This article appeared in the March 1st 2007 edition of the Pocahontas Times. The hard copy did not have these photos with it, but the online version did.
The upper roof sports a four panel module on the right. Across the front there is a narrow band of solar electric panels(8 of them, each 1'X 4'). Just below them, centered is a solar hot water heater, which only requires water and sun to operate. The house is 32 feet wide.
Photo by Michael Condon
This is the third installment of our biweekly series about
Pocahontas County residents who are taking
creative steps to meet their energy needs.
The power lines don't go out to the Condons' home in Lobelia, but step inside their home and you'll find the usual creature comforts: a fridge, washing machine, television, lights, a computer. In fact, Mike is a webmaster for several local businesses.
Since the mid-1980s, Mike and Danette Condon have powered their home completely independent of the nation's electric power grid with a collection of solar panels, a bank of batteries and a generator.
In their remote neck of the woods, the power company told the Condons it would cost around $5,000 to bring an electrical service line to their home. Instead, they initially spent about $4,000 adapting their home for solar heating and electricity.
Over time, they've learned what works-and what doesn't-and have refined their system accordingly.
Starting out, the couple said they didn't have much, but they simply added on and grew their system as money allowed.
"We were minimum wagers who were supporting an emerging industry," noted Mike.
"That's what we all did," Danette said of many of the families that moved to the area in the mid 1970s as part of the Back to the Land movement. "We put our money were our mouth was. We did without some things, but we had energy independence."
Today, their home's 12 solar panels power lights and appliances and charge a bank of deep-cycle marine batteries that provide power at night or during cloudy stretches. The house also harnesses solar energy for heat: sliding glass door replacements make up the windowed south side of the home's first and second floors. Rather than depend on an electric pump, water is supplied by a spring 19 feet above the home's grade. A solar water heater provides hot water for showers and washing duties.
18 Deep cycle 6 volt batteries comprise the electric storage capabilities. Wired in series as pairs to make 12 volts and then in parallel, maintaining 12 volts but increasing the amp/hoursPhoto by Michael Condon
A woodstove provides the balance of the home's heat and can also provide hot water when the sun isn't shining enough for the roof-mounted water heater.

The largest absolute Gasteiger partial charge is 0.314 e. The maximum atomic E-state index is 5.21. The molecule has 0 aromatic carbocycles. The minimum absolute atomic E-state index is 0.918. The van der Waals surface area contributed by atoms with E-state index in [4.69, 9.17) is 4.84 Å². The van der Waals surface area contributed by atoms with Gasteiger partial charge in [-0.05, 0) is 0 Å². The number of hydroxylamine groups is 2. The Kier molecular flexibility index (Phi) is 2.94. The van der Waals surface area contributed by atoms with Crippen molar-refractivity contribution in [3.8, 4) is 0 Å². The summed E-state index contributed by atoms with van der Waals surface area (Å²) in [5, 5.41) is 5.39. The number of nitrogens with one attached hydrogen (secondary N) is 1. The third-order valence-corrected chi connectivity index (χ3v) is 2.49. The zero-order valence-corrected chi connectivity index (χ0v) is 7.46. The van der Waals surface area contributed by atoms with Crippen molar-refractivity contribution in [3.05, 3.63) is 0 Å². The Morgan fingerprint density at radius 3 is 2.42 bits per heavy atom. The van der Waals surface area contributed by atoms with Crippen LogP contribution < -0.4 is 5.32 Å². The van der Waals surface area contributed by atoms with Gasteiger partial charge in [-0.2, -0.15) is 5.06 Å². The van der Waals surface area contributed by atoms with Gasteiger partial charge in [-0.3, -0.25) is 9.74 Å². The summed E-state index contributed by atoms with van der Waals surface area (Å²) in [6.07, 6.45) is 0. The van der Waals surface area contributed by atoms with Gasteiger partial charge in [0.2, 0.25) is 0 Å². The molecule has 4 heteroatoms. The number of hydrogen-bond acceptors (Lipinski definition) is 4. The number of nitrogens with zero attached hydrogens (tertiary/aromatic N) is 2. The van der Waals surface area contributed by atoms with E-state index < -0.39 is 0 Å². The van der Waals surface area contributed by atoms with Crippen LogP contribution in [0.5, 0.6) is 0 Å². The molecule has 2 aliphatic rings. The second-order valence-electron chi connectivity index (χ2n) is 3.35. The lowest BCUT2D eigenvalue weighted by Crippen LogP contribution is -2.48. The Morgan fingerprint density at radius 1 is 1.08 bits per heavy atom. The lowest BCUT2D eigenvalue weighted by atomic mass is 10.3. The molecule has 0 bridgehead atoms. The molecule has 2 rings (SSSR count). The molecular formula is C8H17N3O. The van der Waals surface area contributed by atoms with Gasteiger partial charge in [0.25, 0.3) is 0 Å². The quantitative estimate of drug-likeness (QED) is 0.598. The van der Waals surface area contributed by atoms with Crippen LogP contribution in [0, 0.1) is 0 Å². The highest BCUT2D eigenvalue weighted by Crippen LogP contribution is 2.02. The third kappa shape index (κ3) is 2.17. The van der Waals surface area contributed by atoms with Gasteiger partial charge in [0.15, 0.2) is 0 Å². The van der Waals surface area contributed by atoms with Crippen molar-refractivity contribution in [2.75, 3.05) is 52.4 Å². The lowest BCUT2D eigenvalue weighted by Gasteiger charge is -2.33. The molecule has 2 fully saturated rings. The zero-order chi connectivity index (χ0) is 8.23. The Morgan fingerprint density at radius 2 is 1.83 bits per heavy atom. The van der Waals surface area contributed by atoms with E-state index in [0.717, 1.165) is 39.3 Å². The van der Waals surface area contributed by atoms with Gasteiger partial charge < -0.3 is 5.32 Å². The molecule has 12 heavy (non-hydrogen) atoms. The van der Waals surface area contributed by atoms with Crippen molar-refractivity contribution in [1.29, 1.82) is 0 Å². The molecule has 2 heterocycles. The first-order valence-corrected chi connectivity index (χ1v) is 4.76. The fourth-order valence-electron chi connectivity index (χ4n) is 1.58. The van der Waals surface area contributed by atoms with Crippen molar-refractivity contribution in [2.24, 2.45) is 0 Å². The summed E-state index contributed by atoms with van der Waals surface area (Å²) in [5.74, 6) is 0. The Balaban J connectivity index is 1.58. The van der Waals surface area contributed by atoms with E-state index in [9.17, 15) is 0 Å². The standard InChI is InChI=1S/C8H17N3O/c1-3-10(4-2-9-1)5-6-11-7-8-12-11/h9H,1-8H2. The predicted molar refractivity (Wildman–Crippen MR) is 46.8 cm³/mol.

For heavier chores, like running the washing machine or using power tools-which would place a heavy draw on their home's batteries, the Condons employ a modest propane generator.
It's a sophisticated set up that has surprisingly simple roots.
In 1983, with no electricity at their house, Mike discovered he could power a portable stereo with the solar fence charger they bought from Sears.
The idea for other solar applications around the house grew from there.
The white inverter is 22" wide 8" high, and draws little current when on standby. The silver box with dials is the load center which contains automotive type fuses to protect the curcuits. The small black unit up high is the charge controler for the 4 roof panels. The small silver box is the charge controler for the 8 photovoltaic panels that run across the front of the building, this unit also has an automatic low voltage disconnect(to protect the batteries from over discharge which can shorten their life).Photo by Michael Condon
Their original system ran on 12 volts, which required converting lamps and buying appliances that can run on such a system.
Since then, the Condons added an inverter that converts the 12 volts generated by the solar panels, also called photovoltaic cells, to the 120 volts common in 'on-the-grid' households. The inverted power is used by their computer, television and coffee grinder, while lights and music continue to run on the 12-volt system.
A 12-volt refrigerator was eventually replaced with a propane model, stretching the home's battery capacity even further.
Mike notes that the modular nature of solar power has made it easy to expand the system in phases, rather than financing everything with substantial debt.
"We appreciated what we got, when we got it, because we worked for it," he said.
For those who want to go solar or otherwise reduce their use of resources, Danette said each small step helps.
"If everybody takes whatever steps they can to conserve or do energy efficiency or do alternative energy, every step helps," she said. "And whatever you do, hopefully, makes you feel so good that you do something more."
"We started making changes in our own lifestyles in the 1970s to get where we are now," she added.
"This is one of the worst climates for solar, yet we've made it," she said.
All that glass helps us grow most of our greens thru the winter. But alas the washing of said windows awaits the return of our children. (they'll like that....)
Our concern for the planet goes beyond just power generation, so we go the extra mile to protect our state's waterways by managing our farmette organically. Often as we give thanks we notice that most if not all of the meal was Home Grown.Photo by Michael Condon
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